Above, are all the Judging standards that are common to all varieties. These will be the same things you look for when purchasing and looking at Koi. When purchasing Show Koi all the above five features should be sought after into one neat package. When buying pond Koi, some of these features become less important, to drop the price where you are comfortable. Body is always important and for viewing, color is always important. These should never be compromised. The other three Judging standards are where things need to drop off to lower the price of a Koi. Hopefully within these short comings, you can find a Koi that is still pleasing to watch for you, if you are just interested in pond Koi.

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    VARIETY STANDARDS
    Now I would like to discuss the standards that we Judge that are unique to each variety. Most of these differences are in the patterns that are acceptable within the variety. All of the other Judging standards are uniform to all Varieties.
    KOHAKU
    KOHAKU.jpg
    This is that red pattern on white Koi. The old” begins and ends” fish. Well, for you Asagi lovers, Kohaku originated out of Asagi back in the early 1800’s. The Asagi with the red on the sides. As they selected Asagis that the red came on top of and lighter blue patterns, so the Kohaku was born. One must understand the Kohaku patterns, that govern the standard, to understand Sanke ,Showa, Goshiki, Koromo and other varieties. Many Kohakus are produced by the major breeders. It is the intense competition to produce this variety that drives the interest and the value in this Koi. It is the stepping stone of Koi.
    Hi on this fish should be of the same intensity and thickness through out the body. The orange/ red base Hi, is more prized than the more purple maroon shade. The harder red tends to finish earlier and does not maintain show quality as long. There should be no
    white single or double scale windows in the hi, called mado. Also no lighter orange scales inside the pattern, called kokesuki. It is a two color Koi so no sumi spots or Shimi should be present. As the Koi moves you should not see white between the edges of the red scales. Sometimes there may be a hikari type sheen on the skin between the scales and this is called fukurin. Fukurin can be very attractive and give the fish a sheen. If there is only select fukurin in some areas, then it can be distracting, almost like separate Gin scales.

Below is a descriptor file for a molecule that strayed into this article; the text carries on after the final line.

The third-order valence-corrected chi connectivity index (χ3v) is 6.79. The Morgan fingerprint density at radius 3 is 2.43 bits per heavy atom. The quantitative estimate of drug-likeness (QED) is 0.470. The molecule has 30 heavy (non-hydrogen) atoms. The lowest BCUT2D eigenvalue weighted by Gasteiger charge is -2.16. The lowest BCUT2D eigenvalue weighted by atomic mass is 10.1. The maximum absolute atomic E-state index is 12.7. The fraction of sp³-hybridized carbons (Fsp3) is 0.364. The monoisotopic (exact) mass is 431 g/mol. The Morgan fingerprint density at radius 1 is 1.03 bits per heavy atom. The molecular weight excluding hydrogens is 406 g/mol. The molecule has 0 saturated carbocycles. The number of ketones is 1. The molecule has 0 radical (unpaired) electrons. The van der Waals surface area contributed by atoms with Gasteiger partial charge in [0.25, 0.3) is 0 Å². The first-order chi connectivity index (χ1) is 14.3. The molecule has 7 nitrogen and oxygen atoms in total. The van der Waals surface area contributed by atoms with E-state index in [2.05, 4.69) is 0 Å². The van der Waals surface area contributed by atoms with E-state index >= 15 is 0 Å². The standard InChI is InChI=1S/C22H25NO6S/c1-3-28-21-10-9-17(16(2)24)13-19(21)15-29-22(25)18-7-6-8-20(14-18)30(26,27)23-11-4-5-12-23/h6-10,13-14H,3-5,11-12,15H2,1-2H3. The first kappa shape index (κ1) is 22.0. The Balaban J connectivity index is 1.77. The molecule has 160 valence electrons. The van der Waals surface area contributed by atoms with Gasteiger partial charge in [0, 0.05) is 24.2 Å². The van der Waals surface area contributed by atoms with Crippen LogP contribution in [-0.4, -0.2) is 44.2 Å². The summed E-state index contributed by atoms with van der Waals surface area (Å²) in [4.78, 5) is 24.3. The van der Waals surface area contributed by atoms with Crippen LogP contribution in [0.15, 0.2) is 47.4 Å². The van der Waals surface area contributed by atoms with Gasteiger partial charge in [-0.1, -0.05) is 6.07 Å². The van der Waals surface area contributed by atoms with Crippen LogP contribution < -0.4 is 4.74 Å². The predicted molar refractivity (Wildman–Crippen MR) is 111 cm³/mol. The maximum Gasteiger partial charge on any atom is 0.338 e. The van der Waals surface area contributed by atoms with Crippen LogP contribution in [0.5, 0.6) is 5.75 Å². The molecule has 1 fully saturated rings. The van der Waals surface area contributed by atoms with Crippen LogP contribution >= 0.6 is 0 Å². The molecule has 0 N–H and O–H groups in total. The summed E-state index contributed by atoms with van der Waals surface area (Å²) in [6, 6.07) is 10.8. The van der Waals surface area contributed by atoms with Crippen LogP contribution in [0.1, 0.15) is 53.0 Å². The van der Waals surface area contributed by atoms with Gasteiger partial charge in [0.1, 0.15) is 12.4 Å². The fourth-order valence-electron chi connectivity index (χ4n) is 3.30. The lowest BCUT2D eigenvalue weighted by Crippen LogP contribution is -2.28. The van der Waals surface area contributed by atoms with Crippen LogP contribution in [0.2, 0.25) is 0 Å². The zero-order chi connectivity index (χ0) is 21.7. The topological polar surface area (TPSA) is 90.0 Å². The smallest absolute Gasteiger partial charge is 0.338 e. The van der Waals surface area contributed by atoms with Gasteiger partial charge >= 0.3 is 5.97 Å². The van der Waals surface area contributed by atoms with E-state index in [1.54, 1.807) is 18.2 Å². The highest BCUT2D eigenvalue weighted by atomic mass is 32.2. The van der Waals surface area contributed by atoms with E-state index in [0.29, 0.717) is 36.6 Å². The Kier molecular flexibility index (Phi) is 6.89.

The white should be like snow white. Any yellowing of the white is distracting and can be an indication of poor water quality or possibly too much spirulina in the diet. There should be an area of white that separates the hi pattern from the tail fin. This is called odome. Ideally the pectoral fins are white, but can have a touch of hi at the base if it is tight to the body and not distracting. This is called motoaka. No sumi in pectorals.
    The sashi or leading edge of the Hi pattern should be uniform. It can be perfectly separated or it can be slightly blurred if not too much. The area of overlap, that we see, should be uniform, if present, say one scale wide. It should not distract.
    Head pattern is important. The Hi on the head should come down far enough on the head to approach the nares or nose holes. It can extend out to the eyes. If it passes or touches the eyes it is better if the eye remains white. If the eyelid is red, the pupil should never be red. If too much red is on the head or covers the whole head, the Koi lacks elegance. If the Hi remains back further on the head than the nares, sometimes a nose hi can balance that. If hi extends down the head to the mouth it is better if the Hi extends to the side a little, to give a color contrast. If the hi extends straight down the head to the nose it makes the face appear long and pointy. This is called hanatsuki.
    White on the shoulder is good in the pattern, cutting into the Hi pattern. It better displays the contrast of the color and creates interest. It is the center of the painting we are creating. Dorsal fins look more elegant if they are cut out in white rather than red. If red extends up to the top of the dorsal it is said to be heavy and less elegant. The tail should be white. Color should be balanced from side to side and front to back. If you are looking to show the Kohaku at a large size, then I would suggest a more wrapping Hi pattern or Makibara. It can give a perception of power and girth.
    The pattern should be all in large groupings and have no single hi scales called tobi hi. The power comes from the shoulder area so that is where the largest part of the pattern should be located. This portion of Hi is called the Hiban or major hi.
    For show, do not buy a Doitsu Koi. These are not highly prized, and with no three dimensional edge to the color, lacks elegance again. As far as pattern, it is said that Koi with bolder more continuous patterns grow more as they are closer to the earlier genetics, than Kohaku, with step patterns. It is believed the more steps a koi has, the less it grows. More inbreeding to get many steps. At least that is the theory proposed. As a guide select a fish that is about 70-80% Hi. Young Kohaku should have white eyelids. This way you know there is not Sanke in its lineage. If they have Sanke in the family tree they would have blue eyelids and tend to put out more Shimi as they grow.